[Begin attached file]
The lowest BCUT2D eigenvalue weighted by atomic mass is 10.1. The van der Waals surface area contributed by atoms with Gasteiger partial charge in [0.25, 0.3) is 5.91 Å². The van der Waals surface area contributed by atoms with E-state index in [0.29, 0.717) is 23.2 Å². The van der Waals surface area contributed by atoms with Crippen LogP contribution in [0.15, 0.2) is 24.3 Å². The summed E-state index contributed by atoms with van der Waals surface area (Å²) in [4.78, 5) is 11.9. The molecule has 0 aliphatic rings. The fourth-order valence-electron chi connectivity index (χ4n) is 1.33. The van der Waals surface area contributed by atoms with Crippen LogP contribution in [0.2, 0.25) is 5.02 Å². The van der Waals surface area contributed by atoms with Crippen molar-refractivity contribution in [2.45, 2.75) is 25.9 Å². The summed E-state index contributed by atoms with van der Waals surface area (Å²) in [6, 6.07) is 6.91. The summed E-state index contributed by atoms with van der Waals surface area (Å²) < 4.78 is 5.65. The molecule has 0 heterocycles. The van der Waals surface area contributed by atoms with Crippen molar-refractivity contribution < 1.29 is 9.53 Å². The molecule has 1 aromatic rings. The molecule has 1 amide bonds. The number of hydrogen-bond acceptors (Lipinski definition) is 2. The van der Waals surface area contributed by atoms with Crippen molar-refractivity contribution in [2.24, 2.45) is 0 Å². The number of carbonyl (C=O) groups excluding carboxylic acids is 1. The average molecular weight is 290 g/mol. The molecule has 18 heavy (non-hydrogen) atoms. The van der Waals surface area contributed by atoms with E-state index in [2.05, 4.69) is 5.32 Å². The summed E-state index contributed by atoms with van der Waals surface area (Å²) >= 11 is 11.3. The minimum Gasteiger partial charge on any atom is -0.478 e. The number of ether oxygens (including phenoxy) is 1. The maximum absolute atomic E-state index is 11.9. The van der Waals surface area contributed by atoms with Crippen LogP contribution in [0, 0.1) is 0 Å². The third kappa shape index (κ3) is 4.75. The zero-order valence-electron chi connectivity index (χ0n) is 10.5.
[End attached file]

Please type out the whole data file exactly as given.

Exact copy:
The lowest BCUT2D eigenvalue weighted by atomic mass is 10.1. The van der Waals surface area contributed by atoms with Gasteiger partial charge in [0.25, 0.3) is 5.91 Å². The van der Waals surface area contributed by atoms with E-state index in [0.29, 0.717) is 23.2 Å². The van der Waals surface area contributed by atoms with Crippen LogP contribution in [0.15, 0.2) is 24.3 Å². The summed E-state index contributed by atoms with van der Waals surface area (Å²) in [4.78, 5) is 11.9. The molecule has 0 aliphatic rings. The fourth-order valence-electron chi connectivity index (χ4n) is 1.33. The van der Waals surface area contributed by atoms with Crippen LogP contribution in [0.2, 0.25) is 5.02 Å². The van der Waals surface area contributed by atoms with Crippen molar-refractivity contribution in [2.45, 2.75) is 25.9 Å². The summed E-state index contributed by atoms with van der Waals surface area (Å²) in [6, 6.07) is 6.91. The summed E-state index contributed by atoms with van der Waals surface area (Å²) < 4.78 is 5.65. The molecule has 0 heterocycles. The van der Waals surface area contributed by atoms with Crippen molar-refractivity contribution < 1.29 is 9.53 Å². The molecule has 1 aromatic rings. The molecule has 1 amide bonds. The number of hydrogen-bond acceptors (Lipinski definition) is 2. The van der Waals surface area contributed by atoms with Crippen molar-refractivity contribution in [2.24, 2.45) is 0 Å². The number of carbonyl (C=O) groups excluding carboxylic acids is 1. The average molecular weight is 290 g/mol. The molecule has 18 heavy (non-hydrogen) atoms. The van der Waals surface area contributed by atoms with E-state index in [2.05, 4.69) is 5.32 Å². The summed E-state index contributed by atoms with van der Waals surface area (Å²) >= 11 is 11.3. The minimum Gasteiger partial charge on any atom is -0.478 e. The number of ether oxygens (including phenoxy) is 1. The maximum absolute atomic E-state index is 11.9. The van der Waals surface area contributed by atoms with Crippen LogP contribution in [0, 0.1) is 0 Å². The third kappa shape index (κ3) is 4.75. The zero-order valence-electron chi connectivity index (χ0n) is 10.5.